Presentation on theme: "Lesson 3 METO 621. Basic state variables and the Radiative Transfer Equation In this course we are mostly concerned with the flow of radiative energy."— Presentation transcript:
Basic state variables and the Radiative Transfer Equation In this course we are mostly concerned with the flow of radiative energy through the atmosphere. We will not cover polarization effects in any detail. This is known as the scalar approximation, in contrast with the vector description. Of central importance is the scalar intensity. Its specification as a function of position, direction, and frequency conveys all of the desired information about the radiation field (except for polarization).
Geometrical optics The basic assumptions of the radiative transfer theory are the same as those for geometrical optics. The concept of a sharply defined pencil os radiation was first defined in geometrical optics. A radiation pencil is obtained when light emitted from a point source passes through a small hole in an opaque screen. We can view this pencil by allowing it to fall on a second opaque screen. An examination of this spot of light shows that its edges are not geometrically sharp, but consist of a series of bright and dark bands. These bands are called diffraction fringes.
Geometrical optics The size of the region over which these bands occur is of the order of the wavelength of the light. If the diameter of the pencil is much larger that the wavelength of the light then the diffraction effects are small and can be ignored. The propagation can then be described in purely geometrical terms. These rays are not necessarily straight. In general they are curves whose direction is determined by the gradient of the refractive index of the medium. In this course we will assume that the index of refraction is constant and ignore it.
Geometrical optics For our purposes it is convenient to replace the concept of a pencil ray with the concept of incoherent (non-interfering) beams of radiation A beam is defined in analogy with a plane wave. It carries energy in a specific direction and has infinite extension in the transverse direction. When a beam of sunlight is scattered by the Earth’s atmosphere it is split into an infinite number of incoherent beams propagating in different directions. It is also convenient to define an angular beam as an incoherent sum of beams propagating in various directions inside a small cone of solid angle dw, centered around a direction W.
Radiative Flux / Irradiance Net energy of radiative flow (power) per unit area within a small spectral interval d is called the spectral net flux We define two positive energy flows in two separate hemispheres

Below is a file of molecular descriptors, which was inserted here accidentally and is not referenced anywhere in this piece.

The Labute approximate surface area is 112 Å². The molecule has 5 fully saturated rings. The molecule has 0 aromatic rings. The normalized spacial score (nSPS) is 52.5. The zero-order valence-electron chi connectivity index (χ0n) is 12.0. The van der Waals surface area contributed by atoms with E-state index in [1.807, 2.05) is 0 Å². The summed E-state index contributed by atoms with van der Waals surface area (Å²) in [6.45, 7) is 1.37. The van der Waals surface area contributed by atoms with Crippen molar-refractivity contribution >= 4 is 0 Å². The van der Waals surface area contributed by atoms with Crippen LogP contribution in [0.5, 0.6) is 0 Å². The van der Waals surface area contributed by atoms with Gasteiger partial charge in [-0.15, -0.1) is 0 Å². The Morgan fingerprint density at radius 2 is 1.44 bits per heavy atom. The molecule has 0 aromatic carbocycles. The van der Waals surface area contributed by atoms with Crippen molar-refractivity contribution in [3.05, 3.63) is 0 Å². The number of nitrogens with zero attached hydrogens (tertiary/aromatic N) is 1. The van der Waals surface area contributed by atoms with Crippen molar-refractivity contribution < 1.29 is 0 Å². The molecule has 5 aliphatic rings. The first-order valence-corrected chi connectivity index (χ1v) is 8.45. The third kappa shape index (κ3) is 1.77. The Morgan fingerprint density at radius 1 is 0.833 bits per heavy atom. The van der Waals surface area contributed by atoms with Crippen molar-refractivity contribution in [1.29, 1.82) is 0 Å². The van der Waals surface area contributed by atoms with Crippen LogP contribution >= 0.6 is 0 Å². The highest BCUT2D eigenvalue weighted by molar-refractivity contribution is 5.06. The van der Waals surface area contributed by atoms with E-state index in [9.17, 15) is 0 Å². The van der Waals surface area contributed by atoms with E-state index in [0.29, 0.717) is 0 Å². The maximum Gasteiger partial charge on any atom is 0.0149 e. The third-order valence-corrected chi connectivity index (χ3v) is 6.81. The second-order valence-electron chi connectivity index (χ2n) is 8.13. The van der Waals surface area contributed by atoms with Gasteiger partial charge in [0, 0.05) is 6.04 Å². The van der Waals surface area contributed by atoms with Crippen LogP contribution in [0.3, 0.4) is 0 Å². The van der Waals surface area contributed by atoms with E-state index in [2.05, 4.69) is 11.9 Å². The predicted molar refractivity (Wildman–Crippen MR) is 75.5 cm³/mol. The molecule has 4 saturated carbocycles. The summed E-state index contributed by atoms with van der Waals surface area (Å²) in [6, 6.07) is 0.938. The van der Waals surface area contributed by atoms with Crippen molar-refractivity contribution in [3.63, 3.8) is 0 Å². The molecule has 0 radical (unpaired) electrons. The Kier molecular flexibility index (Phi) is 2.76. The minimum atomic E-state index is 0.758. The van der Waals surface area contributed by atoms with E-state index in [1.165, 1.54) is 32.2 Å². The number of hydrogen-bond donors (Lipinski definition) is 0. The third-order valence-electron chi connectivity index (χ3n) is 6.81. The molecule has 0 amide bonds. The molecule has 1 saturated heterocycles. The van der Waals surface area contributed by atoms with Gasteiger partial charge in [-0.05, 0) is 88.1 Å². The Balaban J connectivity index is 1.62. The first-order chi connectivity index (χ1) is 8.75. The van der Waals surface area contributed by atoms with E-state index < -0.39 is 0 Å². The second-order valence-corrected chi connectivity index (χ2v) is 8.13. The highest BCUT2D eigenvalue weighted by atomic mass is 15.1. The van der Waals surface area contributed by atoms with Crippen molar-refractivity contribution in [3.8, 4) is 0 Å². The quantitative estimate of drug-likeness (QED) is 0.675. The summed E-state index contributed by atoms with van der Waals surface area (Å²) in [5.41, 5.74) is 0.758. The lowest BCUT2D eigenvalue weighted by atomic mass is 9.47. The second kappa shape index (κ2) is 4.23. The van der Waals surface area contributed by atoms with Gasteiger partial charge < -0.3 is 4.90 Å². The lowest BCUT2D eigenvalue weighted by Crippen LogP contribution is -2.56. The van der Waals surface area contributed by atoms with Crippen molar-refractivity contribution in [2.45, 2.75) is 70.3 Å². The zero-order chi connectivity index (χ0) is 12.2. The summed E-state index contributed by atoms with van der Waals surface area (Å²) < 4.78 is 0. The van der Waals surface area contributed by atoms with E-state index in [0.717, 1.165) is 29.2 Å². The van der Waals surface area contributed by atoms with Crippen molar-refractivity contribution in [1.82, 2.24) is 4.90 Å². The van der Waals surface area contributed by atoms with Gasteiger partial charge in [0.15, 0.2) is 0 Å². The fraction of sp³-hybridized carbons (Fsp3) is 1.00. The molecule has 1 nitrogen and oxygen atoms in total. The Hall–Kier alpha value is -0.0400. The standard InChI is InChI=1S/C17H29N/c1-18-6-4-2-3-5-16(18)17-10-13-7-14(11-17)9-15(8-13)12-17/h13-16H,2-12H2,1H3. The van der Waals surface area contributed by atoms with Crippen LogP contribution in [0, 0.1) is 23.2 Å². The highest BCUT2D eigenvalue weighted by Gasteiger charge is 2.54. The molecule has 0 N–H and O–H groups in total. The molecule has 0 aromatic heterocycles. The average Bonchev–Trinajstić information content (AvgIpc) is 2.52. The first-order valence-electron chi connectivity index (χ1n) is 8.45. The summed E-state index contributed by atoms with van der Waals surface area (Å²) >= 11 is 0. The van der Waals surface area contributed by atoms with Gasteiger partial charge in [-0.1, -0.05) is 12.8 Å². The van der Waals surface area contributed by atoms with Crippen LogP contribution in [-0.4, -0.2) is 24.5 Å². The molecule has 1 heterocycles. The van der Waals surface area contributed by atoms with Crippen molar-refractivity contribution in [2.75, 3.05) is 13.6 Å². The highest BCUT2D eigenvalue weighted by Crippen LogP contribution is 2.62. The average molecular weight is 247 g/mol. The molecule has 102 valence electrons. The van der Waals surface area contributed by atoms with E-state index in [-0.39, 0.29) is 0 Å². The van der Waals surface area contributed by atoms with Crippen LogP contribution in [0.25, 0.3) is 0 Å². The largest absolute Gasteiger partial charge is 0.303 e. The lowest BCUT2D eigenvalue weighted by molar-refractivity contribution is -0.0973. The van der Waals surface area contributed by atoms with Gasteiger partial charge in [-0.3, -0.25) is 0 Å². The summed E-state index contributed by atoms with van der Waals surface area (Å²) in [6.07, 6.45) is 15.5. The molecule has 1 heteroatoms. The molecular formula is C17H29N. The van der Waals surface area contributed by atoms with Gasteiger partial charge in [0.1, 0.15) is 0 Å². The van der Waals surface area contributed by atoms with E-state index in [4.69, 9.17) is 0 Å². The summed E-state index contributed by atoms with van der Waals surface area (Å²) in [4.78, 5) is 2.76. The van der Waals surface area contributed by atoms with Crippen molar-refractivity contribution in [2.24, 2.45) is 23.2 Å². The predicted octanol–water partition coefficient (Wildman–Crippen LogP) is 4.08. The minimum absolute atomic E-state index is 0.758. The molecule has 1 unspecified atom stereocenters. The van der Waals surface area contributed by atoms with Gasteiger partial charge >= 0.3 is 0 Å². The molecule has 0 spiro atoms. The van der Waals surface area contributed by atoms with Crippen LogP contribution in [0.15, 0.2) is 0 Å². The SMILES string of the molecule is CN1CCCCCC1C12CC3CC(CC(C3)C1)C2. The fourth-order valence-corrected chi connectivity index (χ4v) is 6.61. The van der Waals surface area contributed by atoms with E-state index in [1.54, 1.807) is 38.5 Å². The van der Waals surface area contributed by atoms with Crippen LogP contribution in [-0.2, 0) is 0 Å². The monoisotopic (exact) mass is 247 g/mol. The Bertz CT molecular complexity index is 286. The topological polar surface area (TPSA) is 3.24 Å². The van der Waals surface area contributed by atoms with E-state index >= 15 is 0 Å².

Radiative Flux / Irradiance Net energy flow in the +ve direction is The net flux is also written in a similar manner Summing over all frequencies we obtain the net flux or net irradiance
Spectral Intensity Defined as The spectral intensity is the energy per unit area, per unit solid angle, per unit frequency and per unit time. cos .dA is the projection of the surface element in the direction of the beam. Intensity is a scalar quantity and is always positive.
Flux and intensity We can rewrite the equation for I ν The rate at which energy flows into each hemisphere is obtained by integrating the separate energy flows
Flux and Intensity We can now define expressions for the half- range flux Where the spectral net flux is given by
Polar Coordinate system Each point on the surface of a sphere can be represented by three coordinates The distance of the point from the origin, r The angle in the xy plane, θ, known as the polar angle. The angle in the xz plane, Φ, known as the azimuthal angle
Polar coordinate system The area bounded by dθ and dΦ has dimensions of r.dθ and r.sin θ. dΦ and the solid angle associated with this area is
Average intensity and energy density Averaging the directionally dependent intensity over all directions gives the Spectrally Average Intensity The energy density is given the symbol U, where
Energy density The energy density in the vicinity of a collection of incoherent beams traveling in all directions is given by
Isotropic distribution Assume that the spectral density is independent of direction. We have previously defined the flux in either hemisphere as
Hemispherically Isotropic Distribution This situation is the essence of the two stream approximation - to be discussed later. Let I + denote the value of the constant intensity in the positive hemisphere and I - that in the negative hemisphere. For a slab medium we have replaced an angular distribution of intensity with two average values, one for each hemisphere. Although a first sight this may seem inaccurate, for some radiative transfer calculations it is surprisingly accurate.